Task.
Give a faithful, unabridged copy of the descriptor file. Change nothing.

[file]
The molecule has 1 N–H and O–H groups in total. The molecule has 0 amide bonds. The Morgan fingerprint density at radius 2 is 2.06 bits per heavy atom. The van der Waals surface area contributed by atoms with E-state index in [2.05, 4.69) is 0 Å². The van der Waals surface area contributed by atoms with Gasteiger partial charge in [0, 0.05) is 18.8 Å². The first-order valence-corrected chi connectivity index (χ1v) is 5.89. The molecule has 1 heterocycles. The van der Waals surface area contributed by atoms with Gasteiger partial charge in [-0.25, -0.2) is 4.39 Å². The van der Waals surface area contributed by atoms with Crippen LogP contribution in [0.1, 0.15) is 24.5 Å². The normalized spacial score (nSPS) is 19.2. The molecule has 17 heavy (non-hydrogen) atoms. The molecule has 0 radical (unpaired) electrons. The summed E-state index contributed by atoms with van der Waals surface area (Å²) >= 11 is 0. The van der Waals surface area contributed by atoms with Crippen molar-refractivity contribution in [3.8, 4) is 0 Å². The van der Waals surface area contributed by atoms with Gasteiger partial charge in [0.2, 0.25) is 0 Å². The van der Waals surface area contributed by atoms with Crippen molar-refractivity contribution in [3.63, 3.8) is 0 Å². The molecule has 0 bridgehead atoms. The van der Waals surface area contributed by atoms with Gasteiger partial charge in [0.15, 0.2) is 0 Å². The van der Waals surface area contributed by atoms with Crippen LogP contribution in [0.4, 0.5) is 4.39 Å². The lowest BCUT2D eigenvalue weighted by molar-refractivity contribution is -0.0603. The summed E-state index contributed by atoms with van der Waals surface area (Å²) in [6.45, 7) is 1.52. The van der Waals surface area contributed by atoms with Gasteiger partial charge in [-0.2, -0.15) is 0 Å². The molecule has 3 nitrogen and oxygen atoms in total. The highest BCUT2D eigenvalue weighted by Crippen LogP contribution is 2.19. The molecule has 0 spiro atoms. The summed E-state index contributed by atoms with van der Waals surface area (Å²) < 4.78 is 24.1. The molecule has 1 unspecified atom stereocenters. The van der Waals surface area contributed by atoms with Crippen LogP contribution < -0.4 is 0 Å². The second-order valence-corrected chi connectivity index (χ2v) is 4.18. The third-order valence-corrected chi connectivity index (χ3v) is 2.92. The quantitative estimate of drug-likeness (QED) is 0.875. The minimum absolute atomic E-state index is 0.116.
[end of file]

The molecule has 1 N–H and O–H groups in total. The molecule has 0 amide bonds. The Morgan fingerprint density at radius 2 is 2.06 bits per heavy atom. The van der Waals surface area contributed by atoms with E-state index in [2.05, 4.69) is 0 Å². The van der Waals surface area contributed by atoms with Gasteiger partial charge in [0, 0.05) is 18.8 Å². The first-order valence-corrected chi connectivity index (χ1v) is 5.89. The molecule has 1 heterocycles. The van der Waals surface area contributed by atoms with Gasteiger partial charge in [-0.25, -0.2) is 4.39 Å². The van der Waals surface area contributed by atoms with Crippen LogP contribution in [0.1, 0.15) is 24.5 Å². The normalized spacial score (nSPS) is 19.2. The molecule has 17 heavy (non-hydrogen) atoms. The molecule has 0 radical (unpaired) electrons. The summed E-state index contributed by atoms with van der Waals surface area (Å²) >= 11 is 0. The van der Waals surface area contributed by atoms with Crippen molar-refractivity contribution in [3.8, 4) is 0 Å². The van der Waals surface area contributed by atoms with Gasteiger partial charge in [0.2, 0.25) is 0 Å². The van der Waals surface area contributed by atoms with Crippen molar-refractivity contribution in [3.63, 3.8) is 0 Å². The molecule has 0 bridgehead atoms. The van der Waals surface area contributed by atoms with Gasteiger partial charge in [0.15, 0.2) is 0 Å². The van der Waals surface area contributed by atoms with Crippen LogP contribution in [0.4, 0.5) is 4.39 Å². The lowest BCUT2D eigenvalue weighted by molar-refractivity contribution is -0.0603. The summed E-state index contributed by atoms with van der Waals surface area (Å²) in [6.45, 7) is 1.52. The van der Waals surface area contributed by atoms with Gasteiger partial charge in [-0.2, -0.15) is 0 Å². The molecule has 3 nitrogen and oxygen atoms in total. The highest BCUT2D eigenvalue weighted by Crippen LogP contribution is 2.19. The molecule has 0 spiro atoms. The summed E-state index contributed by atoms with van der Waals surface area (Å²) < 4.78 is 24.1. The molecule has 1 unspecified atom stereocenters. The van der Waals surface area contributed by atoms with Crippen LogP contribution < -0.4 is 0 Å². The second-order valence-corrected chi connectivity index (χ2v) is 4.18. The third-order valence-corrected chi connectivity index (χ3v) is 2.92. The quantitative estimate of drug-likeness (QED) is 0.875. The minimum absolute atomic E-state index is 0.116.